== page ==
The paper looked at nematodes where the RNAi mechanism had been knocked out (removed): the cells could no longer generate siRNAs, and hence had no defence against the virus invaders. Now, if you artificially put siRNAs into the cells, those cells can once again defend against a specific virus. The authors could show that under very specific circumstances, putting siRNAs into the cells was enough to trigger an inheritable virus resistance, even though the siRNA-generating mechanism was still knocked out.
The nematodes had inherited an acquired, non-genetic trait (virus resistance), and this inheritance was sustained over many generations.
Since I’ve explicitly mentioned the Weismann barrier before, I should note that this experiment does not invalidate the Weismann barrier: this heritability only occurred in very specific circumstances, namely, when all of the cells in the nematode were provided with siRNAs. This notably includes the germline cells.
Despite frequent claims to the contrary, no connection between epigenetics and Lamarckism has ever been demonstrated. Inheritance of acquired traits from epigenetic modifications is transient at best, and it’s contested whether it constitutes inheritance at all.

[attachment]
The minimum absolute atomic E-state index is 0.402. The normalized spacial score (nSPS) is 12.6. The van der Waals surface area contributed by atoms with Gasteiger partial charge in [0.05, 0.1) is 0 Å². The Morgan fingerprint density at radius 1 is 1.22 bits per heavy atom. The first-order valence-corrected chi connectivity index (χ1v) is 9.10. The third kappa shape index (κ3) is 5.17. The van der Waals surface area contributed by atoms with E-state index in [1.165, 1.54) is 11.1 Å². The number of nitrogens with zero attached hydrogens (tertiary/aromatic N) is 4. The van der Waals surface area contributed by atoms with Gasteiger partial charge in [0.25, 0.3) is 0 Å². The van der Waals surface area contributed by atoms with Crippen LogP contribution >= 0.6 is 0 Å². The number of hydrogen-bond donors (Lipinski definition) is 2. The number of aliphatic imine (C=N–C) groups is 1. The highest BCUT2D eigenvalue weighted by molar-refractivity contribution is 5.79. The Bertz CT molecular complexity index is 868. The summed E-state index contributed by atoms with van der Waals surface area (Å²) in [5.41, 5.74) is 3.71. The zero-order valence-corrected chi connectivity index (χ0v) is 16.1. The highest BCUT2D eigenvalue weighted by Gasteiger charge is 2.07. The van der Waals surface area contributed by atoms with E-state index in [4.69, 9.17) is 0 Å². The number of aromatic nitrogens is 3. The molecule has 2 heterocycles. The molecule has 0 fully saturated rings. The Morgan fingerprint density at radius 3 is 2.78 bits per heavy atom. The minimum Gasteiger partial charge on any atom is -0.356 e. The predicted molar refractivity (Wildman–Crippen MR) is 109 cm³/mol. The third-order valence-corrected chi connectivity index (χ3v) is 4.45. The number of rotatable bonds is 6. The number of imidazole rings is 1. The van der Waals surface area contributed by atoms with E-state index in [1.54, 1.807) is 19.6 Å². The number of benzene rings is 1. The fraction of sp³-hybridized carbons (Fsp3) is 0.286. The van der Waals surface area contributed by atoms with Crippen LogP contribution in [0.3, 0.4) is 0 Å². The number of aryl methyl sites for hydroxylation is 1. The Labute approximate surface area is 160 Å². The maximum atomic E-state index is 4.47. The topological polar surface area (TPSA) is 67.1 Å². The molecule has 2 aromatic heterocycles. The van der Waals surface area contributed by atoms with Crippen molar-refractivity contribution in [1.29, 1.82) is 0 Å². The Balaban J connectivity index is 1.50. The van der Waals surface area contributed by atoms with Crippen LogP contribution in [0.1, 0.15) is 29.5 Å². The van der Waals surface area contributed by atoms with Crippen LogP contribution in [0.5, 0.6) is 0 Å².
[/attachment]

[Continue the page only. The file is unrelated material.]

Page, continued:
On the other hand, a clear example of Lamarckism has now been observed, albeit under very constrained, artificial circumstances. And while this is a very interesting result, it is not surprising: any competent biologist would have predicted the paper’s result, given the paper’s premises, and ignoring potential ways in which the experiment could go wrong, because its outcome is entirely predicted by modern biology.
A Final Remark
There are a lot of misconceptions flying around. Articles with titles like Why everything you've been told about evolution is wrong abound. There is no nice way to put it – these pronouncements are untrue. Nothing found in the papers cited here, nor in similar papers, either directly or implicitly contradicts “conventional evolution” – Darwinism. In fact, all of these studies heavily rely on predictions made by modern evolutionary theory. It’s just blatant misreporting by the media, due to two unfortunate facts: most science journalists don’t understand the science, even rudimentarily; and most scientists can’t even explain their research clearly to their colleagues, let alone lay people.
 Ian C. G. Weaver, Nadia Cervoni & al., Epigenetic programming by maternal behavior, Nature Neuroscience 7, 847–854 (2004)
 Sheau-Fang Ng, Ruby C. Y. Lin & al., Chronic high-fat diet in fathers programs β-cell dysfunction in female rat offspring, Nature 467, 963–966 (2010)
 Oded Rechavi, Gregory Minevich & Oliver Hober, Transgenerational Inheritance of an Acquired Small RNA-Based Antiviral Response in C. elegans, Cell 147 (6), 1248–1256 (2011)